Article - Business Regulation
(a) Subject to this subtitle, an owner may recover compensation from the Fund for an actual loss that results from an act or omission by a licensed contractor or a violation of § 8–607(4) of this title as found by the Commission or a court of competent jurisdiction.
(b) For purposes of recovery from the Fund, the act or omission of a licensed contractor includes the act or omission of a subcontractor, salesperson, or employee of the licensed contractor, whether or not an express agency relationship exists.
(c) A claimant shall comply with a written agreement to submit a dispute to arbitration before seeking recovery from the Fund.
(d) The Commission may deny a claim if the Commission finds that the claimant unreasonably rejected good faith efforts by the contractor to resolve the claim.
(e) The Commission may not award from the Fund:
(1) more than $20,000 to one claimant for acts or omissions of one contractor;
(2) more than $100,000 to all claimants for acts or omissions of one contractor unless, after the Commission has paid out $100,000 on account of acts or omissions of the contractor, the contractor reimburses $100,000 to the Fund;
(3) an amount for attorney fees, consequential damages, court costs, interest, personal injury damages, or punitive damages;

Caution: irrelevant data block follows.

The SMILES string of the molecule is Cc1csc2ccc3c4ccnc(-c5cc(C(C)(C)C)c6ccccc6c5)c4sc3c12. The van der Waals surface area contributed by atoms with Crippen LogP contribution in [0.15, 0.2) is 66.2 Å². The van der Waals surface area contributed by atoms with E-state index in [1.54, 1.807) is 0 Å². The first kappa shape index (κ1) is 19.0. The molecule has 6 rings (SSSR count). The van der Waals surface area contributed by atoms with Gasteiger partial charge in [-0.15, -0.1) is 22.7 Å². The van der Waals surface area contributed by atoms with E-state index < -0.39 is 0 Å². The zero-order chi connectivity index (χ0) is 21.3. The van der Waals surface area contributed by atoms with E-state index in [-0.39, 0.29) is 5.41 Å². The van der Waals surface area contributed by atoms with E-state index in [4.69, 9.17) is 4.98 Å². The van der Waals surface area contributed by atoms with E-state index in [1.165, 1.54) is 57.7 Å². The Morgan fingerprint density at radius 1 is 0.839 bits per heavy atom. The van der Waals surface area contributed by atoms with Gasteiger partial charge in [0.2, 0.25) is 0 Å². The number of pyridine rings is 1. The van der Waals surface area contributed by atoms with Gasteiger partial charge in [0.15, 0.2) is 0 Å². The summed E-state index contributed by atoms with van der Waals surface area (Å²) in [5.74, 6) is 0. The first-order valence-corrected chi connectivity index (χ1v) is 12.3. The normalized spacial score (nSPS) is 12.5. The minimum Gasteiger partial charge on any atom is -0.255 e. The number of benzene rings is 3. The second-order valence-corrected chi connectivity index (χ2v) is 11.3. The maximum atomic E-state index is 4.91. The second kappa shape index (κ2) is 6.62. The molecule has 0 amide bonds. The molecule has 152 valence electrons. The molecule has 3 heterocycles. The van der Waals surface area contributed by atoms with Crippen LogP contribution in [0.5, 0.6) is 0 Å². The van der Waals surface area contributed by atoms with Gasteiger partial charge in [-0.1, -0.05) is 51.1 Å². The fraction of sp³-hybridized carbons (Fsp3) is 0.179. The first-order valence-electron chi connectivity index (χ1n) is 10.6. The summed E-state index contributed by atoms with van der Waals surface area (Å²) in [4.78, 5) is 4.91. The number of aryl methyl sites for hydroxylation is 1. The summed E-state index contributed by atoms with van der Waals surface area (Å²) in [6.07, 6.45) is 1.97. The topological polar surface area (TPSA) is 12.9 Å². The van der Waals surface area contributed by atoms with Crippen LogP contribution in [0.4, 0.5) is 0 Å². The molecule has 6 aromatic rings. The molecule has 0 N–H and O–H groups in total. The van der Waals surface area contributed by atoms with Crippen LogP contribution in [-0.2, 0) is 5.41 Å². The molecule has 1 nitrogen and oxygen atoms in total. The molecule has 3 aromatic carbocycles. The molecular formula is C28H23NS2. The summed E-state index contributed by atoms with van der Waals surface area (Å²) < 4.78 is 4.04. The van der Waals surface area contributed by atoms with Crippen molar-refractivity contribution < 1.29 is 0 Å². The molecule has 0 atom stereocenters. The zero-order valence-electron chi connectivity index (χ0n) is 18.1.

(4) an amount as a result of a default judgment in court; or
(5) an amount in excess of the amount paid by or on behalf of the claimant to the contractor against whom the claim is filed.
(f) (1) A claim against the Fund based on the act or omission of a particular contractor may not be made by:
(i) a spouse or other immediate relative of the contractor;
(ii) an employee, officer, or partner of the contractor; or
(iii) an immediate relative of an employee, officer, or partner of the contractor.
(2) An owner may make a claim against the Fund only if the owner:
(i) resides in the home as to which the claim is made; or
(ii) does not own more than three residences or dwelling places.
(g) A claim shall be brought against the Fund within 3 years after the claimant discovered or, by use of ordinary diligence, should have discovered the loss or damage.